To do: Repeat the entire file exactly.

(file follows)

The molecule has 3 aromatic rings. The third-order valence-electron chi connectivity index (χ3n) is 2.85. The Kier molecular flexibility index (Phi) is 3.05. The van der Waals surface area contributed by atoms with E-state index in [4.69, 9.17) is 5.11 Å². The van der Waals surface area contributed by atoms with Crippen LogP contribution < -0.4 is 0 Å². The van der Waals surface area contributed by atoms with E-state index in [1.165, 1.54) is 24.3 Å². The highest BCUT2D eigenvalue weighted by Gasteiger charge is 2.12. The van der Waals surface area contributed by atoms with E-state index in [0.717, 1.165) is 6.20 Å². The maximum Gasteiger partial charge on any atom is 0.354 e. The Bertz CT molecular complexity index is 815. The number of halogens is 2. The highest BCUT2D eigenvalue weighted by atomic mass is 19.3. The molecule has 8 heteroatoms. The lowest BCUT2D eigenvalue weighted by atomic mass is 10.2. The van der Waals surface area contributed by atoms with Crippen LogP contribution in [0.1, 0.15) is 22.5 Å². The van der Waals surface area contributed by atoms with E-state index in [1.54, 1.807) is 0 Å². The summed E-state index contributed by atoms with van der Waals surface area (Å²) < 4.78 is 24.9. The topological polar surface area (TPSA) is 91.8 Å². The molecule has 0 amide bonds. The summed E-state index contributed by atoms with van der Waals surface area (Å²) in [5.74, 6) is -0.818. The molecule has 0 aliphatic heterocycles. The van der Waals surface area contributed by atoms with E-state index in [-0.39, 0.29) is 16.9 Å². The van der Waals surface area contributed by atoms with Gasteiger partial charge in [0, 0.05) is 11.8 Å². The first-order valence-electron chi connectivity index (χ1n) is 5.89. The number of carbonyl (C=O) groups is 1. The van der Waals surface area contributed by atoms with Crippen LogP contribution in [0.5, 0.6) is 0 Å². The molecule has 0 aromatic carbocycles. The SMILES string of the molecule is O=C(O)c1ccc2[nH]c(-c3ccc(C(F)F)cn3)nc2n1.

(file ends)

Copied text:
The molecule has 3 aromatic rings. The third-order valence-electron chi connectivity index (χ3n) is 2.85. The Kier molecular flexibility index (Phi) is 3.05. The van der Waals surface area contributed by atoms with E-state index in [4.69, 9.17) is 5.11 Å². The van der Waals surface area contributed by atoms with Crippen LogP contribution < -0.4 is 0 Å². The van der Waals surface area contributed by atoms with E-state index in [1.165, 1.54) is 24.3 Å². The highest BCUT2D eigenvalue weighted by Gasteiger charge is 2.12. The van der Waals surface area contributed by atoms with E-state index in [0.717, 1.165) is 6.20 Å². The maximum Gasteiger partial charge on any atom is 0.354 e. The Bertz CT molecular complexity index is 815. The number of halogens is 2. The highest BCUT2D eigenvalue weighted by atomic mass is 19.3. The molecule has 8 heteroatoms. The lowest BCUT2D eigenvalue weighted by atomic mass is 10.2. The van der Waals surface area contributed by atoms with Crippen LogP contribution in [0.1, 0.15) is 22.5 Å². The van der Waals surface area contributed by atoms with E-state index in [1.54, 1.807) is 0 Å². The summed E-state index contributed by atoms with van der Waals surface area (Å²) < 4.78 is 24.9. The topological polar surface area (TPSA) is 91.8 Å². The molecule has 0 amide bonds. The summed E-state index contributed by atoms with van der Waals surface area (Å²) in [5.74, 6) is -0.818. The molecule has 0 aliphatic heterocycles. The van der Waals surface area contributed by atoms with E-state index in [-0.39, 0.29) is 16.9 Å². The van der Waals surface area contributed by atoms with Gasteiger partial charge in [0, 0.05) is 11.8 Å². The first-order valence-electron chi connectivity index (χ1n) is 5.89. The number of carbonyl (C=O) groups is 1. The van der Waals surface area contributed by atoms with Crippen LogP contribution in [0.5, 0.6) is 0 Å². The molecule has 0 aromatic carbocycles. The SMILES string of the molecule is O=C(O)c1ccc2[nH]c(-c3ccc(C(F)F)cn3)nc2n1.